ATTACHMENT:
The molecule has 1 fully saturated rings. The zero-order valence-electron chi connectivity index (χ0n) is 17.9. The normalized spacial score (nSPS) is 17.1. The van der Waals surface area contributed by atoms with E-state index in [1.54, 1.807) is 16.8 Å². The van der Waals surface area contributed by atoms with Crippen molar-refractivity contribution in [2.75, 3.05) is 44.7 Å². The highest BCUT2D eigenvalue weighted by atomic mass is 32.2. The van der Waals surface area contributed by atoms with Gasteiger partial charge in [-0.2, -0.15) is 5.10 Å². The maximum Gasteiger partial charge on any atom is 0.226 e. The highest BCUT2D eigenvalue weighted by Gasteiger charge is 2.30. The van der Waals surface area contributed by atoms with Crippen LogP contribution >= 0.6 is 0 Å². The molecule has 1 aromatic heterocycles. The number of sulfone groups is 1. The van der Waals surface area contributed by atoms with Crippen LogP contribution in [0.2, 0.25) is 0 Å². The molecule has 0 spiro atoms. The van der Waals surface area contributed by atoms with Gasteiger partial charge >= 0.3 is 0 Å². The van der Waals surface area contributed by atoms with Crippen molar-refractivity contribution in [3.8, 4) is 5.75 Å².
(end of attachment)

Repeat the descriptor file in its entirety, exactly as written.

The molecule has 1 fully saturated rings. The zero-order valence-electron chi connectivity index (χ0n) is 17.9. The normalized spacial score (nSPS) is 17.1. The van der Waals surface area contributed by atoms with E-state index in [1.54, 1.807) is 16.8 Å². The van der Waals surface area contributed by atoms with Crippen molar-refractivity contribution in [2.75, 3.05) is 44.7 Å². The highest BCUT2D eigenvalue weighted by atomic mass is 32.2. The van der Waals surface area contributed by atoms with Gasteiger partial charge in [-0.2, -0.15) is 5.10 Å². The maximum Gasteiger partial charge on any atom is 0.226 e. The highest BCUT2D eigenvalue weighted by Gasteiger charge is 2.30. The van der Waals surface area contributed by atoms with Crippen LogP contribution >= 0.6 is 0 Å². The molecule has 1 aromatic heterocycles. The number of sulfone groups is 1. The van der Waals surface area contributed by atoms with Crippen LogP contribution in [0.2, 0.25) is 0 Å². The molecule has 0 spiro atoms. The van der Waals surface area contributed by atoms with Gasteiger partial charge >= 0.3 is 0 Å². The van der Waals surface area contributed by atoms with Crippen molar-refractivity contribution in [3.8, 4) is 5.75 Å².